What: All Issues : Aid to Less Advantaged People, at Home & Abroad : America's Poor : S. 256. Bankruptcy/Labor/Vote on Amendment to Raise the Federal Minimum Wage (2005 senate Roll Call 26)
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S. 256. Bankruptcy/Labor/Vote on Amendment to Raise the Federal Minimum Wage
senate Roll Call 26     Mar 07, 2005
Progressive Position:
Yea
Progressive Result:
Loss
Qualifies as polarizing?
Yes
Is this vote crucial?
Yes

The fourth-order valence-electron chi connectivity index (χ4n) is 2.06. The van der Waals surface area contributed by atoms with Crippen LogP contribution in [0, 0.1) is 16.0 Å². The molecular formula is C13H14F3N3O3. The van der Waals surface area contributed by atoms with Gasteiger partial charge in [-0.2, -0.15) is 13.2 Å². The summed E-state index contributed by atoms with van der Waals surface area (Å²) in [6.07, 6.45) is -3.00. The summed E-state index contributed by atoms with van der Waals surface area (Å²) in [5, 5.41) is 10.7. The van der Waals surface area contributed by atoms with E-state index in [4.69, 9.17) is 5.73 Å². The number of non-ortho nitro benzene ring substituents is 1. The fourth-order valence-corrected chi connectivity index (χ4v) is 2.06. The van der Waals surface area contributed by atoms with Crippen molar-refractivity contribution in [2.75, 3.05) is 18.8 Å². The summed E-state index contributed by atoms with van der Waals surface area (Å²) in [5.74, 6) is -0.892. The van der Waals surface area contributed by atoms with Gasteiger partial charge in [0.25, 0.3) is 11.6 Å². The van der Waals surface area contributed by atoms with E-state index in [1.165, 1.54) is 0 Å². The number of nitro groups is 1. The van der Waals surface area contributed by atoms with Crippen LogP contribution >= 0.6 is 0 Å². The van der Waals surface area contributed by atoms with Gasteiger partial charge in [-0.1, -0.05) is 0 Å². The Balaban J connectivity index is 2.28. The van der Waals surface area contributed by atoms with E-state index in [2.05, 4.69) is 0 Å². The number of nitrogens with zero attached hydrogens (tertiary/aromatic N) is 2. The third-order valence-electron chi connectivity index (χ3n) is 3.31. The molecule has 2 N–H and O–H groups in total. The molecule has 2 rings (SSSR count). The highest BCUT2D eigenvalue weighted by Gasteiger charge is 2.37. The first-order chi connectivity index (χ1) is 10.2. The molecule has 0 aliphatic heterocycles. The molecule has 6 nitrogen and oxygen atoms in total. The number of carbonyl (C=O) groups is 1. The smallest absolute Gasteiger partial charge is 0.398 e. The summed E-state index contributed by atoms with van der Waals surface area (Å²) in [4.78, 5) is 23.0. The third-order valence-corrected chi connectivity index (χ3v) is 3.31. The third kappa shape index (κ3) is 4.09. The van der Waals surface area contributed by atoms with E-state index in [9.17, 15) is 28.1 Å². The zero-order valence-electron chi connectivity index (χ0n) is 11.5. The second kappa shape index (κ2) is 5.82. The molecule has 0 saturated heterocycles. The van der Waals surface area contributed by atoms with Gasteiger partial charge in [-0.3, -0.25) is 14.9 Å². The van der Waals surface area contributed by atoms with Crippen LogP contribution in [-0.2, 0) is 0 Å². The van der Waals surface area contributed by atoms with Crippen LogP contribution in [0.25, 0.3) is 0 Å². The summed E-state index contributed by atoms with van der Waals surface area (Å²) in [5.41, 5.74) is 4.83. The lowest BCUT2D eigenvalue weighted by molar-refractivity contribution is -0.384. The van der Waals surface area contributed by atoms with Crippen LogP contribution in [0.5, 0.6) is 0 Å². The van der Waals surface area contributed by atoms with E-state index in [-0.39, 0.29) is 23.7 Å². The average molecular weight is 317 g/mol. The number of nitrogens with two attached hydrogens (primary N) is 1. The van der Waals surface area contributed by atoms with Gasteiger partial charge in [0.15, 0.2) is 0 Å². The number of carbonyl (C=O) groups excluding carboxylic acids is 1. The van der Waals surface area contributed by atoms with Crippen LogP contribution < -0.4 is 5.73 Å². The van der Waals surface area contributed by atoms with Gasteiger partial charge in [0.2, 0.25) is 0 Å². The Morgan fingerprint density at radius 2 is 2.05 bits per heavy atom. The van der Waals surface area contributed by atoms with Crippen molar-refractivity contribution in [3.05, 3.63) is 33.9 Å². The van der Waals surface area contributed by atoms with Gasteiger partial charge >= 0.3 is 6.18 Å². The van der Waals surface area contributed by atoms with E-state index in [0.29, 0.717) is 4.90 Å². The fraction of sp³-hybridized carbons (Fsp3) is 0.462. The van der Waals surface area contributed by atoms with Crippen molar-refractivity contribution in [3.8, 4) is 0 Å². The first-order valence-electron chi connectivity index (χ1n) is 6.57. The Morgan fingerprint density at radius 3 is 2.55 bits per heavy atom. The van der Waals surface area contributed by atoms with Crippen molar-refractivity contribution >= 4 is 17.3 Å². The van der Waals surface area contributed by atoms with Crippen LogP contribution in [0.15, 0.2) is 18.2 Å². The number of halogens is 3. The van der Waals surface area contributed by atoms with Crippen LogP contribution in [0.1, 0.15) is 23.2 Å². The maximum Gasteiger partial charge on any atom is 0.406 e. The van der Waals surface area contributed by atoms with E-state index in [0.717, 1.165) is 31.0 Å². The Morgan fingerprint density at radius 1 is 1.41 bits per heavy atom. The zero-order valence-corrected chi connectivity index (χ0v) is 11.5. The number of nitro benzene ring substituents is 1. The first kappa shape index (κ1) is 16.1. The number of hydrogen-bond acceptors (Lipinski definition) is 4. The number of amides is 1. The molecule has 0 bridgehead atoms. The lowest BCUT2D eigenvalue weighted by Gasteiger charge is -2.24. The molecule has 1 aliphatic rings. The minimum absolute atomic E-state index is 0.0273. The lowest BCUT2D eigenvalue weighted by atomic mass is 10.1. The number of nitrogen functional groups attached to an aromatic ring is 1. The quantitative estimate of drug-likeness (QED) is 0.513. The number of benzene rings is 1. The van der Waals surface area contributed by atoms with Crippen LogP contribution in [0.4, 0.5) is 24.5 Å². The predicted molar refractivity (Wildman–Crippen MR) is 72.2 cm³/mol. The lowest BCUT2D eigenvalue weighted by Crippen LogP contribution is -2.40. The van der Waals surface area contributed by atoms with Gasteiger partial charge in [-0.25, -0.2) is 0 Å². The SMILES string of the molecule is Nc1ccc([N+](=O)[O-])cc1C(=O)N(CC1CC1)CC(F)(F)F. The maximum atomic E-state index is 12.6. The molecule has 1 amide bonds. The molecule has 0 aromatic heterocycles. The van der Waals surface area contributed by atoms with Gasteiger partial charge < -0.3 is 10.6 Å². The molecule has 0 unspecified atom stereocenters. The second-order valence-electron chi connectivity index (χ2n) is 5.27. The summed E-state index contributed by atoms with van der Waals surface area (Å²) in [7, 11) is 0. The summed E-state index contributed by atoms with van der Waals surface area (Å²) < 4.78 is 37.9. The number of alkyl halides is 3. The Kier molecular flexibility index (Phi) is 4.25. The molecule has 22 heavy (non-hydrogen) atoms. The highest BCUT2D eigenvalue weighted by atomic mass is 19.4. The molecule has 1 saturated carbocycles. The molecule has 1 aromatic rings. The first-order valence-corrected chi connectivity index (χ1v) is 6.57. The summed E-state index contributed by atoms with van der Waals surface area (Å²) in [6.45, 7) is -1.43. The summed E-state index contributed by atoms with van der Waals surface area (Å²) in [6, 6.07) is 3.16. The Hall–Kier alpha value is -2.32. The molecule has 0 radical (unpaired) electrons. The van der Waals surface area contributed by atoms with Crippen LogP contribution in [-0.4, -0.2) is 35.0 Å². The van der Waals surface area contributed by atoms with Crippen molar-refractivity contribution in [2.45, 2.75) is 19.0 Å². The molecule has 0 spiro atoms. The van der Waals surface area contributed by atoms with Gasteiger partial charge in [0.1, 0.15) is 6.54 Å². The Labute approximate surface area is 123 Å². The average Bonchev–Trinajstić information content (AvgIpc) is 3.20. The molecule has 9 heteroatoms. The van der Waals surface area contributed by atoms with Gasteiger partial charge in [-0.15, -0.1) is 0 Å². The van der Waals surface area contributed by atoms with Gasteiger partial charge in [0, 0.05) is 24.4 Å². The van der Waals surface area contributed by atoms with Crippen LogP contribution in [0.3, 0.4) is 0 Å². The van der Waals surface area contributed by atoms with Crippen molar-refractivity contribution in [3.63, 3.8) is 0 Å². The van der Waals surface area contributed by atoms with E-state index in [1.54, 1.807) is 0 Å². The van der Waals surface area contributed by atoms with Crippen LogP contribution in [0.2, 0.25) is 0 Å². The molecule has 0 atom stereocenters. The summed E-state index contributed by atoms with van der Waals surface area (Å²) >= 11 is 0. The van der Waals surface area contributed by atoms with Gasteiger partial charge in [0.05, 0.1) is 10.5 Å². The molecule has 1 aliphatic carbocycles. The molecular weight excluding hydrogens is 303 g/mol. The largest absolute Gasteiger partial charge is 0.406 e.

In this vote, the Senate defeated an amendment offered by Edward Kennedy (D-MA) to S. 256, a Republican-sponsored bill to alter federal bankruptcy rules, that would have raised the federal minimum wage from $5.15 to $7.25 per hour over a period of two years. If this amendment passed, it would have been the first raise in the federal minimum wage in eight years. On behalf of Democrats, including Progressives, Kennedy argued that minimum-wage earners deserve to be paid fair wages for the hard work that they do. He noted that as the minimum wage has remained stagnant, Americans have "work[ed] longer and harder," and their "productivity has increased," but they have worked for less real money as costs of living have increased as well. Republicans countered that raising the minimum wage to $7.25 would lead to job loss because it would "price workers out of the market," and further suggested that for the federal government to "set prices . . . to set wages" would put the United States on a par with other governments where the prices are set by the "central government," such as Cuba and North Korea. (John Sununu (R-NH).) Some Republicans supported an alternative amendment offered by Rick Santorum (R-PA) that would have raised the minimum wage to $6.25 per hour but also reduced the number of workers required to be covered by the minimum wage and cut overtime protections. Though offered several times before in conjunction with other bills, Kennedy's amendment here was one of a series offered by Progressives to limit the bankruptcy bill's scope because, overall, they viewed S. 256 as benefiting large corporations, such as credit card companies, at the expense of middle and lower-class Americans. They maintained that S. 256 would actually require individuals who deserve full protection in bankruptcy to meet additional barriers, like higher attorneys' fees and more paperwork. Republicans countered that the bill would curb abuses of the bankruptcy system by making it harder for those who could pay their debts to escape them. In addition, Republicans were anxious to keep the bill "clean," meaning free from most amendments, because the House had already indicated it would not accept a bankruptcy bill laden with amendment language. Progressives' loss in this amendment by a vote of 46 to 49 was one of numerous losses in their attempts to tilt the balance of S. 256 more toward average consumers and away from credit card companies and other creditors.

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